As Generation 1 continued into 1985, Hasbro continued to issue the popular Autobot Cars as main characters. As they expanded their horizons beyond the selection of supercars and racing cars, the used designs such as that of Grapple, who transforms into a Mitsubishi Fuso F-Series FT crane truck.


Like all the other Autobot cars in 1984 and 1985, Grapple started his existence in Takara’s Diaclone as Car Robot No. 20 Truck Crane. This version of the toy came with a small plastic and die-cast driver that could sit in the cab of the truck by tilting it forward. Other than minor sticker differences, the Diaclone version also included the word “FUSO” molded on the front of the truck – this was removed from Grapple for trademark reasons. Like many of the work vehicles in Car Robot, Truck Crane was only issued in one color scheme.


Grapple is the largest Autobot Car design, due to the size of his alternate vehicle. Despite the accuracy of the cab, his truck mode is largely fictional. His head section forms the crane turret, complete with a two-section telescoping crane and chrome hook. The middle section of the truck is dominated by Grapple’s robot mode arms, which simply like stretched out along the sides of the truck bed. The chassis is formed by his legs, which each feature a chromed outrigger pod. He features molded orange wheels shod in glossy, treaded rubber tires, which he shares with mold-mate Grapple as well as Hound. His robot mode towers over the other Cars , giving the appearance of a bulky and strong warrior. He is decorated by numerous chrome pieces, and stickers. He displays a traditional Diaclone design, using the windowed truck cab as the robot chest, and having wrists that can mount or fire his fists or chrome missiles. Unlike the other fist-shooting Cars, however, he can carry a small black handgun as well. Unlike his predecessor Inferno, Grapple does not feature any wings, and though he has the peg holes to mount the “hose nozzle” wings, he does not include any. An odd twist to his otherwise simple transformation is the ladder turret forming the head, by means of folding a long black arm that tucks into the truck chassis in alternate mode, and hangs down his back in robot mode. Grapple employs very little die-cast metal, except for the soles of his feet, which prevent him from becoming too top-heavy.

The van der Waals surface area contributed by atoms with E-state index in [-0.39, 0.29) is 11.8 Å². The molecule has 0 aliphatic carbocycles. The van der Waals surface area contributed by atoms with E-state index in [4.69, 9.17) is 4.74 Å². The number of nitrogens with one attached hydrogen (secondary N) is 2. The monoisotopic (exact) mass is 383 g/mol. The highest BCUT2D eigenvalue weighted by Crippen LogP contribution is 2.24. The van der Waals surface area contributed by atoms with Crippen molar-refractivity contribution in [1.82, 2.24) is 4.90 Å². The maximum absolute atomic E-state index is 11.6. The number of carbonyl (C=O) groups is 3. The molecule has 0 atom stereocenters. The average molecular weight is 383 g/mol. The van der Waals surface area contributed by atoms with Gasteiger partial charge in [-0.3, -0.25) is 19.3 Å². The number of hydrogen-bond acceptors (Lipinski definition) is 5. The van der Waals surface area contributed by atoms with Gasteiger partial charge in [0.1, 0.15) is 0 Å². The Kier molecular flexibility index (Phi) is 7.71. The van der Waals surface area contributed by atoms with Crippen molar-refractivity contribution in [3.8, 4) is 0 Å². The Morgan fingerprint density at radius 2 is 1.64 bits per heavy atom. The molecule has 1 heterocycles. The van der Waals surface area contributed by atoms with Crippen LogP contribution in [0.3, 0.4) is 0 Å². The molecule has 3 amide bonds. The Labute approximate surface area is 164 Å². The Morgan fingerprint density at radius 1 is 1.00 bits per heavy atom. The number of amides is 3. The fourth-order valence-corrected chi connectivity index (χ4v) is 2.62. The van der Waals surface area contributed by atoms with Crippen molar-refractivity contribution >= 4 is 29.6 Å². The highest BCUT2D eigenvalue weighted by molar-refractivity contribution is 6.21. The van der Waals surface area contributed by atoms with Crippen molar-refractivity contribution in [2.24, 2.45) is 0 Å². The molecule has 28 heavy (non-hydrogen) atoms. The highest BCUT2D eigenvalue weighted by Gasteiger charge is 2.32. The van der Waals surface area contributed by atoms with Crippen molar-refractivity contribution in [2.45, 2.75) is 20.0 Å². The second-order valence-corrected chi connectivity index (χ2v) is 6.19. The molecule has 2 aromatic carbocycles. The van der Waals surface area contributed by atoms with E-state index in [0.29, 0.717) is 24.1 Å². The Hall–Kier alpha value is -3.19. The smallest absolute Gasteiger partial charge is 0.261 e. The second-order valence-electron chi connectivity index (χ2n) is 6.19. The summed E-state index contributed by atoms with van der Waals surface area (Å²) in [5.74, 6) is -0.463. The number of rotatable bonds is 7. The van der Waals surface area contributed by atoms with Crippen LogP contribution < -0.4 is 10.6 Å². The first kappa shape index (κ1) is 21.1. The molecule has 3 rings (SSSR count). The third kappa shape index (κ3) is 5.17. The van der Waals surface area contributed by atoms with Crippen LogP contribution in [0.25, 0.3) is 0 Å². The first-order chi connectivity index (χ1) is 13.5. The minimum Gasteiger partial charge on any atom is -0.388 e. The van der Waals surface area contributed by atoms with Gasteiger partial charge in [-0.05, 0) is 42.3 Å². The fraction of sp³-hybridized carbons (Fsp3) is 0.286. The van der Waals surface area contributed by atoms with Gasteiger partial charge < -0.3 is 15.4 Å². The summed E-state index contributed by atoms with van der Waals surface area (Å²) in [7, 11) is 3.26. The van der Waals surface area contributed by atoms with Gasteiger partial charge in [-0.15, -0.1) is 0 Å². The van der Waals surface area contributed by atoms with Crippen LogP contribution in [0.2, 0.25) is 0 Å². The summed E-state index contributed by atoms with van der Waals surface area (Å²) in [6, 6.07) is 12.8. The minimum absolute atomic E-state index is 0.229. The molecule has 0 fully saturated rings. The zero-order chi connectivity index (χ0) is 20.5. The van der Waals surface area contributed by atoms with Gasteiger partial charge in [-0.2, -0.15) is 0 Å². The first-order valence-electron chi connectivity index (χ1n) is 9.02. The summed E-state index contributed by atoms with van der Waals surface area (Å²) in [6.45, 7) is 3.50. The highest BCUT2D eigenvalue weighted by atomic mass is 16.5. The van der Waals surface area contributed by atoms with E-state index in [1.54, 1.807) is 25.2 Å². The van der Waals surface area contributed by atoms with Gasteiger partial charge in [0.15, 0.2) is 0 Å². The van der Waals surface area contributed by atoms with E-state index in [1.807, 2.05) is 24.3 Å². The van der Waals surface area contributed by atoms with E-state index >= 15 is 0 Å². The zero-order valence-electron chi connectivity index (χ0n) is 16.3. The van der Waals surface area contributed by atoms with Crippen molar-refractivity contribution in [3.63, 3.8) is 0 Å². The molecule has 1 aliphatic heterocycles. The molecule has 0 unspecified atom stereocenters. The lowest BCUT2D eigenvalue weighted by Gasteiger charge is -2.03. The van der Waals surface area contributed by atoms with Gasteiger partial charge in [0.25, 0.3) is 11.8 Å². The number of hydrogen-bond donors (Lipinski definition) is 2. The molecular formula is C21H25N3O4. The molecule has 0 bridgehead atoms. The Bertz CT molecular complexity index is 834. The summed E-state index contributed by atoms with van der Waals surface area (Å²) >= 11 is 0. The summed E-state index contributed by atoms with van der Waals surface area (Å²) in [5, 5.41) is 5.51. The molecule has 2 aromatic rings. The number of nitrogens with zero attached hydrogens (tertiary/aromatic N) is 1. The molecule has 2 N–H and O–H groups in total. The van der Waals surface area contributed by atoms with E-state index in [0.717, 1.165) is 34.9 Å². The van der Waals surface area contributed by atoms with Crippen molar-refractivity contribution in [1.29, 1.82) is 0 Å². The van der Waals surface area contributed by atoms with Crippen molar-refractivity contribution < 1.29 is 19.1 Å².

Collector Notes

Despite his considerable bulk, Grapple is somewhat prone to breakage due to his unusual design. The long hinged strut that holds the crane turret / head section can break if twisted or forced in the wrong direction. In addition, the short screw that holds the hinge together can work loose and fall out. His chrome hook is also vulnerable, either to being pulled out of the crane boom entirely, or having the hook broken from the lower sheave.


As with most former Diaclone toys, Grapple has a number of production variations, though not as many as some of the 1984 releases. The most notable variation is the presence or absence of four rectangular indentations between the grill and the bumper. This corresponds to a minor variation of the handle peg of Grapple’s rifle. Other minor and date-stamp variations also exist.


Grapple was available in 1985, exclusively sold with the rubsign on top of his cab, and again in 1986. He was reissued as part of Collector’s Edition in Japan in 2001 as an exclusive to Wonder Festival 2001, sold together with Inferno. He was reissued in the US as part of the 2003 Commemorative Edition as a Toys ‘R’ Us exclusive.

Redecos & Retools

The mold was first used in 1983 as Car Robot No. 10 Fire Truck Long Ladder Type. It was retooled the same year as Car Robot No. 20 Truck Crane. The fire truck version was sold as Grapple in 1985. The fire truck version was retooled and redecorated in 1987 as the Japanese exclusive Targetmaster Artfire. Inferno was slightly retooled and given a water squirter accessory as Generation 2 Inferno in 1993. The crane version of the mold was redecorated and sold in 2003 as RoadHauler, an e-HOBBY exclusive from Collector’s Edition.